Borderline personality disorder is not a ‘death sentence’ for patients, a new study concludes.
The personality disorder can be treated and it generally improves over time even without specialised treatment.
However, early intervention in young people is the best approach.
Borderline personality disorder affects over 5 percent of people at some point in their lives.
- a history of instability in personal relationships,
- intense fear of abandonment,
- a tendency to take risks,
- an unstable sense of self: feeling lost and empty,
- paranoid thoughts and zoning out,
- and intense mood swings.
People with the personality disorder tend to think in black and white and experience intense periods of depression and anxiety.
While many believe that borderline personality disorders are not treatable, this is not true.
Psychotherapies and even time can both help to heal the disorder.
Dr Carla Sharp, the study’s first author, said:
“Like adult BPD, adolescent BPD appears to be not as intractable and treatment resistant as previously thought.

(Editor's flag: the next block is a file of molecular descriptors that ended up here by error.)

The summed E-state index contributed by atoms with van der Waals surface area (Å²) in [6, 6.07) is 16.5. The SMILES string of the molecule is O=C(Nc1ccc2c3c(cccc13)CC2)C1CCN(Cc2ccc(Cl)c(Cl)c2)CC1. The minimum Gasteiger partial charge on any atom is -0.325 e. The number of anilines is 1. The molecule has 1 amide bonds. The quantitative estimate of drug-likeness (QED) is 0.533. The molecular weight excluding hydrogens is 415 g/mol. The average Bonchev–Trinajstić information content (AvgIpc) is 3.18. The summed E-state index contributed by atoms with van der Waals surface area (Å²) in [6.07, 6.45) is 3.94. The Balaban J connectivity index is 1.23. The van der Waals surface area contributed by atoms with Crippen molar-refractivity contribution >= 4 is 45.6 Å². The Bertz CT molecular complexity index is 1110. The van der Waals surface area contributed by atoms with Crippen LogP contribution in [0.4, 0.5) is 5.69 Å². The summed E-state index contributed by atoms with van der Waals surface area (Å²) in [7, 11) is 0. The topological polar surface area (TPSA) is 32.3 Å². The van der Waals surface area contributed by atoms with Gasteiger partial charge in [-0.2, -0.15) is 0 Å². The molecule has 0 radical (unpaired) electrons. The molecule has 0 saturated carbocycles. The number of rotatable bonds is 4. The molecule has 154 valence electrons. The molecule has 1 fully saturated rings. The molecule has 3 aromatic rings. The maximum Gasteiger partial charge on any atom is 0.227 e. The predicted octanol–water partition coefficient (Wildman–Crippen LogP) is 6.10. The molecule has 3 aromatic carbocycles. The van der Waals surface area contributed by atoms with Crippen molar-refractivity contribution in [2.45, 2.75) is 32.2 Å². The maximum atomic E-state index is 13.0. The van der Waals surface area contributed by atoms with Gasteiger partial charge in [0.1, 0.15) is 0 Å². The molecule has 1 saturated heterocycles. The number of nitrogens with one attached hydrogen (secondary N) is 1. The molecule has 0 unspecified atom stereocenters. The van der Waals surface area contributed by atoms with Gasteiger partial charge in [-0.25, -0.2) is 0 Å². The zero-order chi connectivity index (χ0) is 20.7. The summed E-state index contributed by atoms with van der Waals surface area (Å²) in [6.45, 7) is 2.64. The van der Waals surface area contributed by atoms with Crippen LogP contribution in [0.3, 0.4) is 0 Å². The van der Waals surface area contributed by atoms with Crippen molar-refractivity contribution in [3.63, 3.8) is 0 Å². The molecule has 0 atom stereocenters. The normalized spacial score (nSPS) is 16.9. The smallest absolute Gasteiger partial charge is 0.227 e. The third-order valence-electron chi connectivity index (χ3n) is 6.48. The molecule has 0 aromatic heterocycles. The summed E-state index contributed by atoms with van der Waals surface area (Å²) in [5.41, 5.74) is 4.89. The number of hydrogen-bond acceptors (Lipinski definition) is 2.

That means we should not shy away from identifying BPD in adolescents and we shouldn’t shy away from treating it.”
The study included over 500 adolescents with borderline personality disorder who were tracked for 18 months.
The results showed that most people got better over time, with or without specialised treatment.
Currently, the best treatments for borderline personality disorder are mentalisation-based therapy and dialectical behaviour therapy.
Dr Sharp said:
“We ignore Borderline Personality Disorder at our peril, because compared with other mental disorders, BPD is among the leading causes of suicidal behaviors and self-harm in young people.”
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The study was published in the journal Research on Child and Adolescent Psychopathology (Sharp et al., 2021).